Two paths diverged: An unpublished poem by Robert Frost was found earlier this year in a copy of North of Boston, Frost’s second book, given to his friend Frederic Melcher, the publisher who started the Newbery and Caldecott awards for children’s literature. The poem, “War Thoughts at Home,” was written as a tribute to Edward Thomas, a friend who died in the trenches in World War I. This poem is the closest Frost came to condemning the war, according to Robert Stilling, who discovered the poem. In “A Romantic Chasm,” an essay published after World War II, Frost said that he wished Thomas were alive so he could ask him “if it isn’t true that the world is in parts and the separation of the parts as important as the connection of the parts” (Virginia Quarterly Review, Fall).
Faith-based foreign aid: In a four-part series, the Boston Globe (October 8-11) documents the way U.S. foreign aid is being channeled through religious organizations, mostly Christian ones. For instance, Food for the Hungry has received $10.9 million to provide training in hygiene and treatment of childhood illnesses in the mountains of Kenya. In a concluding editorial, the Globe acknowledges that many of the religious groups are doing an excellent job, and that the U.S. government has been relying upon them for decades. But the percentage of foreign aid going to faith-based organizations has nearly doubled during the Bush administration, and the rules that enforce the separation of church and state have been weakened. The Globe also worries about the impact of using Christian organizations as conduits of aid in Muslim countries at a time when the U.S. is trying to assure Muslims that it is not engaged in a religious campaign against Islam.
Give us a break: There are two almost identical retirement communities in South Bend, Indiana. At one, residents pay over $2,000 per unit in property taxes. The Brothers of the Holy Cross, the developers of the other community, located at the University of Notre Dame, are seeking a tax exemption for their residents because they believe that their retirement community is part of their order’s mission to serve others. Members of the county tax assessment board of appeals, all but one of whom are lifelong Catholics, argue that this exemption simply shifts the city’s tax burden to struggling working-class families. Residents of the Holy Cross retirement community have an average net worth of $1 million (New York Times, October 10).
It’s about guns: The recent spate of gun violence in American schools has again raised concerns about the proliferation of handguns and firearms. Consider that in the U.S. there are about 17,000 murders each year, 15,000 of which are committed by wielders of firearms. In contrast, there are fewer than 350 gun-related murders each year in Britain, Australia and Canada. Suicide rates are also revealing: the non-gun-related suicide rate in the U.S. compares to that of the rest of the developed world, but when guns are factored in, the U.S. suicide rate is twice that of the developed world. Every eight hours an American youth commits suicide using a gun. Perhaps no advances will be made on gun control until Americans connect it to terrorism. Why make it easy for terrorists to get assault rifles? (Independent, October 4).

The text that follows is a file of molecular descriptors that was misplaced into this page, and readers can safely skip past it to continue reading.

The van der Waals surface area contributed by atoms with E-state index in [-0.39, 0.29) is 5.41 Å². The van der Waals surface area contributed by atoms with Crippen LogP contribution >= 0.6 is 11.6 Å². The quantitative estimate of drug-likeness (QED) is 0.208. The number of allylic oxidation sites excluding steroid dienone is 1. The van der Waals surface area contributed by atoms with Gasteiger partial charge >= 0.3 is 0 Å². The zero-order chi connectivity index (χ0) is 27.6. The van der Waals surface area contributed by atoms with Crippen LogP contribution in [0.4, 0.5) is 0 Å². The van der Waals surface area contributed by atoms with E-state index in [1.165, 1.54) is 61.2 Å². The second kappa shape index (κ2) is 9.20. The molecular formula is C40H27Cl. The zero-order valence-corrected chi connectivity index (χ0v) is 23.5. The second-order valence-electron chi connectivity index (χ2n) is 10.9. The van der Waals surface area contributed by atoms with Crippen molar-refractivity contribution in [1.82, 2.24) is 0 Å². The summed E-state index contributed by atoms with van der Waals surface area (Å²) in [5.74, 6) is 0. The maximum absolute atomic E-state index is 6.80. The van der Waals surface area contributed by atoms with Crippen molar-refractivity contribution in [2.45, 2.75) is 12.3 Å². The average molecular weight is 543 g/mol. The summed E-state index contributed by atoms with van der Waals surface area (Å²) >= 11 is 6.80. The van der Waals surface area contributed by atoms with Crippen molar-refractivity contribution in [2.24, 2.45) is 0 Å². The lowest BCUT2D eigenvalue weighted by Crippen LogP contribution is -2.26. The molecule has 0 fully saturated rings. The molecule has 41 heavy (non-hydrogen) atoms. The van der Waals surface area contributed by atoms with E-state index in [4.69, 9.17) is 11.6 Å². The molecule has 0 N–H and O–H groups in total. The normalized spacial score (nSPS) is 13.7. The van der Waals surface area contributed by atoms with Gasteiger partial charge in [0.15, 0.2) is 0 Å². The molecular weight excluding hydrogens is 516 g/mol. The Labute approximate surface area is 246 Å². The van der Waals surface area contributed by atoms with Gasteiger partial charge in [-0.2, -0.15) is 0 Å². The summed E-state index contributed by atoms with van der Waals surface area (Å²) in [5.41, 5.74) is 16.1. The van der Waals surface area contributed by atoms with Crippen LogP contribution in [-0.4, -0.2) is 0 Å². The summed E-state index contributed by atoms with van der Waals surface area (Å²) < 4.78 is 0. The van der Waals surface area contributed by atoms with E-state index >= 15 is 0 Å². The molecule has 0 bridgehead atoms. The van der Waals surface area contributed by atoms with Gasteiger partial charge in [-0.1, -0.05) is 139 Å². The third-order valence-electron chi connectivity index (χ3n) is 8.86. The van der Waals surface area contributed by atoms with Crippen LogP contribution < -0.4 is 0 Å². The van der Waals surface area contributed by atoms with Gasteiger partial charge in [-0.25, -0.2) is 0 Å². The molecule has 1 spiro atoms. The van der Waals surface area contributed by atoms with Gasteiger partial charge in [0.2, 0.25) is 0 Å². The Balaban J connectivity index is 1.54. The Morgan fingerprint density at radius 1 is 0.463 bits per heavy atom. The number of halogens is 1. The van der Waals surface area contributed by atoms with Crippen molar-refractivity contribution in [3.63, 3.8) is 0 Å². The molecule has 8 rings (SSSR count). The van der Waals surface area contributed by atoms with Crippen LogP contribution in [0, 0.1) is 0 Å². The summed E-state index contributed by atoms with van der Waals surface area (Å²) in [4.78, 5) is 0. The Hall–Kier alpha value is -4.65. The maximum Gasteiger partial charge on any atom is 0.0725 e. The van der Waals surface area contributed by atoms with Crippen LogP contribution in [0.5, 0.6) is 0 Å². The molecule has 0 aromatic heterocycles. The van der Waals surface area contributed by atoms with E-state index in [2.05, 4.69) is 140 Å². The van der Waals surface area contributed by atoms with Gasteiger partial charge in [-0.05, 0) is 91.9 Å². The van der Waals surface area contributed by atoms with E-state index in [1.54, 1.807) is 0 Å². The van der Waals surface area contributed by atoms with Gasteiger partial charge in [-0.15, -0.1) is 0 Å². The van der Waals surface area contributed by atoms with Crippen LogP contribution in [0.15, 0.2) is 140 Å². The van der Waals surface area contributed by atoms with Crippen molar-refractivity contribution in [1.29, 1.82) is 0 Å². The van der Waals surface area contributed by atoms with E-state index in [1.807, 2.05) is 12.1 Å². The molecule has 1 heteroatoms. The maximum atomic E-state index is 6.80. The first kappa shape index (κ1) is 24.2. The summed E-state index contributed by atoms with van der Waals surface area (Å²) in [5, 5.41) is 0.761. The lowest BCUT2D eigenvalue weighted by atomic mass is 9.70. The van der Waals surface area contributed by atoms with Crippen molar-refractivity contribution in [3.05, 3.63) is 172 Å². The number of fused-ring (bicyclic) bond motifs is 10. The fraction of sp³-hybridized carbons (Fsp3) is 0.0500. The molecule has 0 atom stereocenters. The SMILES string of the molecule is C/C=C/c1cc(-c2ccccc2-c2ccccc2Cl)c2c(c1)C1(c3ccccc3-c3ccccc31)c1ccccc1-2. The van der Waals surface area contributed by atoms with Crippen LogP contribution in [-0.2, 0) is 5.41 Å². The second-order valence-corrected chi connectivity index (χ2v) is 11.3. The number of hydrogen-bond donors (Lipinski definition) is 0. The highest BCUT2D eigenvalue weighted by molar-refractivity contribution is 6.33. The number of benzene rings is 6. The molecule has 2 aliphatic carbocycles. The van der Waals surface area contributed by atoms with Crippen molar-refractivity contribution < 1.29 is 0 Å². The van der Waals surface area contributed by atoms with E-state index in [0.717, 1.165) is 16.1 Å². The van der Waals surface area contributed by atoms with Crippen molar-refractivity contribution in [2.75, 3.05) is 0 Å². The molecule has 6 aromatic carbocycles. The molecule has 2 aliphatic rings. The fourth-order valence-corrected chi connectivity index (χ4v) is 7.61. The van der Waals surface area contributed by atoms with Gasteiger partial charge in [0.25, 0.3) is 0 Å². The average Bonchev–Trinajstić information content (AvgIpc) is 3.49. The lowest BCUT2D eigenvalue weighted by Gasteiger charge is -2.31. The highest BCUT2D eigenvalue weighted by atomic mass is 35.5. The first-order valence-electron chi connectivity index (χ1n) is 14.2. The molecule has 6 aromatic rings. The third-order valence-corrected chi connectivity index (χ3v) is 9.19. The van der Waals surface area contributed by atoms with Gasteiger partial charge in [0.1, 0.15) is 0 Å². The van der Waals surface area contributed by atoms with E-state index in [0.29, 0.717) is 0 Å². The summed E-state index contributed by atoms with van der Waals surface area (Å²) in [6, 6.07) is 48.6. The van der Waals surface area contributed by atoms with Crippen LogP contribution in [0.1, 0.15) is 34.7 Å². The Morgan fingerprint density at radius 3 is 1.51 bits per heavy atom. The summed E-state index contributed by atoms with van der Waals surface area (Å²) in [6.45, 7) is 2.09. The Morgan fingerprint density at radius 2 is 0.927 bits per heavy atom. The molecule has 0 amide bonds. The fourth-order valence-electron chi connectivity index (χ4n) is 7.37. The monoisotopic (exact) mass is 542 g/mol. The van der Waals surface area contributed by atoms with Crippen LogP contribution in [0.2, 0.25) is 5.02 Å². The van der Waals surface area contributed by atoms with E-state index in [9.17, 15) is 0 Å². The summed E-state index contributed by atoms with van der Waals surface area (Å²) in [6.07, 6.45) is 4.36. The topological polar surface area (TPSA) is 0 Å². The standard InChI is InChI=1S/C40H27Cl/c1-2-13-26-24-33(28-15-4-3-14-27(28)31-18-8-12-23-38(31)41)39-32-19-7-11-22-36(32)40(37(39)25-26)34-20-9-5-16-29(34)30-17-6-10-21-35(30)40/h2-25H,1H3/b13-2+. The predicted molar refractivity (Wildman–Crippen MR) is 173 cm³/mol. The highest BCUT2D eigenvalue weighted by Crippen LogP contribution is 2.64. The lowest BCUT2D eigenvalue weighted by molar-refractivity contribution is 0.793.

Someone’s singing, Lord: “No one wants to sing Kum-by-ya” is a favorite expression of those who want to eschew sappy spirituality or superficial fellowship, notes Jeffrey Weiss of the Dallas Morning News, who began to wonder about the origin of the song. Ethnomusicologist Thomas Miller says it apparently originated as a spiritual among the Gullah, an African-American people who live in the Sea Islands and the coastal regions of South Carolina and Georgia. It’s believed that a missionary couple transported the song to Angola. It was rediscovered there and brought back to the U.S. in time for the folk-singing revival in the 1950s and 1960s (dallasnews.com).
Searching: Here are some proposed Google products you might like, but don’t hold your breath (Time, October 16):
• Ex Search: Find out if they’re seeing anyone
• Soul Search: Browse and organize your sins, vices and failings
• Senior Search: Find out what you went upstairs for
• Freudgle: Search your unconscious mind
• Schadenfreude Alerts: Get e-mail updates on bad things that happen to your obnoxious friends
• Afterlife Search (beta): Find friends and relatives in heaven and the other place
Planting seeds, reaping a harvest: Foods Resource Bank has landed on a hopeful, hands-on way of addressing world hunger. Urban churches are encouraged to partner with rural farmers and churches to find a plot of ground on which to grow crops or raise livestock. The proceeds from the harvested crops are used to purchase seeds, animals and tools and to provide agricultural training for people in communities in the developing world. FRB, which has the backing of numerous Christian denominations and relief organizations, works toward self-sufficiency in local communities, rather than dealing with short-term needs or crises. For more information, check out FoodsResourceBank.org.